The Indus Script

The Indus Script


Iravatham Mahadevan is a National Fellow of the Indian Council of Historical Research, and has been working on the Indus script for over 40 years. His publications include The Indus Script: Texts, Concordance and Tables (1977). A Tamil speaker, he has used historical linguistics and statistical studies to examine the Dravidian components in Vedic Sanskrit, and how these might point to interpretations of the Indus Valley script.

Dr. Gregory Possehl calls Mahadevan a "careful, methodical worker, taking care to spell out his assumptions and methods. . . 'Tentative conclusions' and 'working hypotheses' are more his style than set ideas and fait accompli" (Indus Age: The Writing System, p. 130).

The following paper by Mahadevan, An Encylopaedia of the Indus Script, is a review of Asko Parpola's Deciphering the Indus Script, and was published in the International Journal of Dravidian Linguistics (Trivandrum, Jan. 1997, reprinted by permission of the author). Mahadevan uses this opportunity to summarize and review the full breadth of Parpola's work, from evidence from the often misunderstood question of "Aryans" in the subcontinent to specific interpretations of various signs. An easily printed text-only version of the 14 sections that follow is also available.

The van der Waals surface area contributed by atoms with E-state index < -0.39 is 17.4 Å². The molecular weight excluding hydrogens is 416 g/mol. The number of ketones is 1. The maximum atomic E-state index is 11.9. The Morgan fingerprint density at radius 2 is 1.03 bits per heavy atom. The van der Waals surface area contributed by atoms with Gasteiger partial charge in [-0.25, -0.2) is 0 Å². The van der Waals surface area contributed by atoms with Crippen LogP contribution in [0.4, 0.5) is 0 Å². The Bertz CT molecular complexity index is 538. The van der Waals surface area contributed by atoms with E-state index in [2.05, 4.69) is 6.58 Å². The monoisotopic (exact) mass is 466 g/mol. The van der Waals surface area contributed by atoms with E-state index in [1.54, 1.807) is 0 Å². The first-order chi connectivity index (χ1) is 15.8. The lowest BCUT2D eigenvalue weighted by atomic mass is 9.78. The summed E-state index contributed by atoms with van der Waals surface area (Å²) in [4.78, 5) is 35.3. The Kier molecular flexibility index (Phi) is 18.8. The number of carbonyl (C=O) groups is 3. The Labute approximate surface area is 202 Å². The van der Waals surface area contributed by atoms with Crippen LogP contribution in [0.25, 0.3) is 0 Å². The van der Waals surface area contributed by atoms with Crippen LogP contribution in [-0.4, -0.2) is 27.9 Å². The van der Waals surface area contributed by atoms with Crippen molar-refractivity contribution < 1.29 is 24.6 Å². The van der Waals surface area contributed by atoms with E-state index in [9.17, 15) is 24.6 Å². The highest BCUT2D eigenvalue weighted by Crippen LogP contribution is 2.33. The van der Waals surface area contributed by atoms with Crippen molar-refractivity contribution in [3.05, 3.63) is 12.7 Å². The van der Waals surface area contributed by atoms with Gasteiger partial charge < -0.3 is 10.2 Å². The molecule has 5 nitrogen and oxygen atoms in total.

There is also an ancient Indus script dictionary comparing Mahadevan's and Parpola's key seal sign interpretations.


1 Introduction9 The 'fish' signs
2 Asko Parpola/The Indus Civilization10 The planets
3 The coming of the Aryans11 The star Rohini
4 The horse argument/The Dravidian Hypothesis12'Bangles' Sign: God Murukan
5 The Indus Script and Inscriptions 13The 'Squirrel' Sign: Title of Murukan
6 Earlier Attempts at Decipherment14'Fig Tree + Crab' Sign: Proto-Rudra
7 Structural Analysis by Parpola15Assessment of Parpola's model of decipherment
8 Parpola's methodology of decipherment16Full text

Mahadevan's original article was not illustrated, except for drawings of Indus signs. The pages that follow include a number of images, mainly of sealings from Harappa, courtesy of the Harappa Archaeological Project (HARP).